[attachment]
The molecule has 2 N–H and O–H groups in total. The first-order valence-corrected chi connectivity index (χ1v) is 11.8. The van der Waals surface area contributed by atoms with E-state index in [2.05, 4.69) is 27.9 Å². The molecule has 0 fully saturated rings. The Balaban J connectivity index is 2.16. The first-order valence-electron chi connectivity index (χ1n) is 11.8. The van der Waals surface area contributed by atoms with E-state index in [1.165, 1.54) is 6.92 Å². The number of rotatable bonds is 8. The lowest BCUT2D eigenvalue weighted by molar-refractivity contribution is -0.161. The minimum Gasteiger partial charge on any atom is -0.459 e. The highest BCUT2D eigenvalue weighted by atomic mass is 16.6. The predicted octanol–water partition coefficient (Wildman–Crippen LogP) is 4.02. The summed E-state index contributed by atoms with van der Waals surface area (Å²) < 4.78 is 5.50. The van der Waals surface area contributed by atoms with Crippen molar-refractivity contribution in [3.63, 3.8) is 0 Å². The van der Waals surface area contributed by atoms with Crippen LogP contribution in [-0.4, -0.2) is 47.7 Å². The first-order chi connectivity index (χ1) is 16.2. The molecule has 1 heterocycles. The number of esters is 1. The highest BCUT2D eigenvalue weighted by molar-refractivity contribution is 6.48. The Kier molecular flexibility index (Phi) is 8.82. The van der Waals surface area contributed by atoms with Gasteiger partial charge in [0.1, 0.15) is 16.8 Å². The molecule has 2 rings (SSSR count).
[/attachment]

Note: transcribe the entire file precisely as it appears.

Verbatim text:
The molecule has 2 N–H and O–H groups in total. The first-order valence-corrected chi connectivity index (χ1v) is 11.8. The van der Waals surface area contributed by atoms with E-state index in [2.05, 4.69) is 27.9 Å². The molecule has 0 fully saturated rings. The Balaban J connectivity index is 2.16. The first-order valence-electron chi connectivity index (χ1n) is 11.8. The van der Waals surface area contributed by atoms with E-state index in [1.165, 1.54) is 6.92 Å². The number of rotatable bonds is 8. The lowest BCUT2D eigenvalue weighted by molar-refractivity contribution is -0.161. The minimum Gasteiger partial charge on any atom is -0.459 e. The highest BCUT2D eigenvalue weighted by atomic mass is 16.6. The predicted octanol–water partition coefficient (Wildman–Crippen LogP) is 4.02. The summed E-state index contributed by atoms with van der Waals surface area (Å²) < 4.78 is 5.50. The van der Waals surface area contributed by atoms with Crippen molar-refractivity contribution in [3.63, 3.8) is 0 Å². The van der Waals surface area contributed by atoms with Crippen LogP contribution in [-0.4, -0.2) is 47.7 Å². The first-order chi connectivity index (χ1) is 16.2. The molecule has 1 heterocycles. The number of esters is 1. The highest BCUT2D eigenvalue weighted by molar-refractivity contribution is 6.48. The Kier molecular flexibility index (Phi) is 8.82. The van der Waals surface area contributed by atoms with Gasteiger partial charge in [0.1, 0.15) is 16.8 Å². The molecule has 2 rings (SSSR count).